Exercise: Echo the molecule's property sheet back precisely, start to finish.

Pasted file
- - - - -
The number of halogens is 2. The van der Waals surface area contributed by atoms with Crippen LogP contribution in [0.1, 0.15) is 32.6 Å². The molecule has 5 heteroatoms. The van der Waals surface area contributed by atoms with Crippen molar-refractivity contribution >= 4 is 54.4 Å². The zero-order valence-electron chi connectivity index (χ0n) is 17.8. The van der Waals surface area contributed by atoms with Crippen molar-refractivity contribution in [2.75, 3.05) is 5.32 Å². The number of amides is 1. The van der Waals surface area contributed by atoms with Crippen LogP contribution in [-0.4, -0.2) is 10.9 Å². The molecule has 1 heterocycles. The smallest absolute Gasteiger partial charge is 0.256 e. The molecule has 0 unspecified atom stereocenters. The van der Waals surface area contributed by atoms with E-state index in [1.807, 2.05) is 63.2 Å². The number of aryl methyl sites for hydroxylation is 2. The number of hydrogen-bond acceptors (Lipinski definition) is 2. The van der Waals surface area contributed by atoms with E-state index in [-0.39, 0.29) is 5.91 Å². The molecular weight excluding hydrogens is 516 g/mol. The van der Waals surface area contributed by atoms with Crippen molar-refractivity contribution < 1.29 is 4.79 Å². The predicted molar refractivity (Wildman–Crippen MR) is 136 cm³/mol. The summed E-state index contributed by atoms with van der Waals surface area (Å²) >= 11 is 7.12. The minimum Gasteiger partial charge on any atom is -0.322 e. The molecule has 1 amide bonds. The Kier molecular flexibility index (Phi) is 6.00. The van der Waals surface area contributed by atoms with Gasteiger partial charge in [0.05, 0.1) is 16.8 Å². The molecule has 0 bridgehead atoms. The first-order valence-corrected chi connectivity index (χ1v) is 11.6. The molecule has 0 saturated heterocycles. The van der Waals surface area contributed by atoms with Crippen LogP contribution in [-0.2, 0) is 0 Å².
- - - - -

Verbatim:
The number of halogens is 2. The van der Waals surface area contributed by atoms with Crippen LogP contribution in [0.1, 0.15) is 32.6 Å². The molecule has 5 heteroatoms. The van der Waals surface area contributed by atoms with Crippen molar-refractivity contribution >= 4 is 54.4 Å². The zero-order valence-electron chi connectivity index (χ0n) is 17.8. The van der Waals surface area contributed by atoms with Crippen molar-refractivity contribution in [2.75, 3.05) is 5.32 Å². The number of amides is 1. The van der Waals surface area contributed by atoms with Crippen LogP contribution in [-0.4, -0.2) is 10.9 Å². The molecule has 1 heterocycles. The smallest absolute Gasteiger partial charge is 0.256 e. The molecule has 0 unspecified atom stereocenters. The van der Waals surface area contributed by atoms with E-state index in [1.807, 2.05) is 63.2 Å². The number of aryl methyl sites for hydroxylation is 2. The number of hydrogen-bond acceptors (Lipinski definition) is 2. The van der Waals surface area contributed by atoms with E-state index in [-0.39, 0.29) is 5.91 Å². The molecular weight excluding hydrogens is 516 g/mol. The van der Waals surface area contributed by atoms with Crippen molar-refractivity contribution < 1.29 is 4.79 Å². The predicted molar refractivity (Wildman–Crippen MR) is 136 cm³/mol. The summed E-state index contributed by atoms with van der Waals surface area (Å²) >= 11 is 7.12. The minimum Gasteiger partial charge on any atom is -0.322 e. The molecule has 1 amide bonds. The Kier molecular flexibility index (Phi) is 6.00. The van der Waals surface area contributed by atoms with Gasteiger partial charge in [0.05, 0.1) is 16.8 Å². The molecule has 0 bridgehead atoms. The first-order valence-corrected chi connectivity index (χ1v) is 11.6. The molecule has 0 saturated heterocycles. The van der Waals surface area contributed by atoms with Crippen LogP contribution in [-0.2, 0) is 0 Å².